Another example was their support with COVID-19 relief funding, distributing gift cards of $100 to families of students at local schools. Also, through a grant with the U.S. Department of Agriculture, they distributed $600 gift cards to farm workers. According to their website, in this effort, Casa Azul was the single organization to distribute the largest amount of financial relief in the state of North Carolina through their partner Hispanic Federation.
Hopes for the future
Casa Azul has been able to make great strides since their start. Yet, the two sisters are open about the challenges and sacrifices of running the organization. They’re cautious not to glorify the hustle and grind of the work, but admit that it has been their reality, especially at such an early stage in their organization.
Particularly for two individuals who didn’t enter with prior nonprofit experience, they said they are learning a lot as they go.
“We had to learn fast, and we had to go at 200 miles an hour. And we’ve been going at that pace for two years now, since 2021,” Herrera-Picasso stated.
Aside from temporary volunteer support, the workload is often carried by just the two of them. Both expressed that the weight can at times take a toll on their relationship as sisters.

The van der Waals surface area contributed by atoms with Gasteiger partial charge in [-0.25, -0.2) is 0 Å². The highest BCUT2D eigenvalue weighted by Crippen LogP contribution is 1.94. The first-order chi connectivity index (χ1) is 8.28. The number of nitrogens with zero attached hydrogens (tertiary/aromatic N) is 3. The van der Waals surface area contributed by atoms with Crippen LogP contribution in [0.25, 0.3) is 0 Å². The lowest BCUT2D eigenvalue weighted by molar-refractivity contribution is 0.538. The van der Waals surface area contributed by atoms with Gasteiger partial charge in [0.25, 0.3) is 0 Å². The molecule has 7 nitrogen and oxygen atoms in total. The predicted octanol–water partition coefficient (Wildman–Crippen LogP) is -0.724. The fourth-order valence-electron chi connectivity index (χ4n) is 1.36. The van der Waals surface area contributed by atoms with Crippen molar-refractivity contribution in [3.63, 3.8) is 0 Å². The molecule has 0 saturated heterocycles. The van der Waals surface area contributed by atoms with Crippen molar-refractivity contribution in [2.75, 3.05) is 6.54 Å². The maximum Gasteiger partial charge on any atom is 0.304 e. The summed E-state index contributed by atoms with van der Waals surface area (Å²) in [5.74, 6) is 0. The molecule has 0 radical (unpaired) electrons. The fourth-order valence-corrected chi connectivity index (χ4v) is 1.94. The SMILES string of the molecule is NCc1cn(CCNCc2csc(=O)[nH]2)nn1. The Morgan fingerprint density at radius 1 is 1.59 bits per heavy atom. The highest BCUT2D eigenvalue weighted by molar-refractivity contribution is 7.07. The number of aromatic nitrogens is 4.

Yet, they also mutually expressed that they would not have wanted to endure this leadership journey with anyone else. While there have been hardships along the way, they’ve found beauty throughout, particularly in the statewide community that they’ve built with individuals fighting for the same causes.
Two sisters from a small town in eastern N.C. left home but returned to make a difference. Despite not feeling like the best people for the job, they created something that didn’t exist. As a unit, Casa Azul continues to seek avenues to make their work more sustainable and to remain committed to their mission statement: “Providing a homebase for Wilson’s Latinx families to feel valued so that they may own their power and ascend in their educational, leadership and civic pursuits.”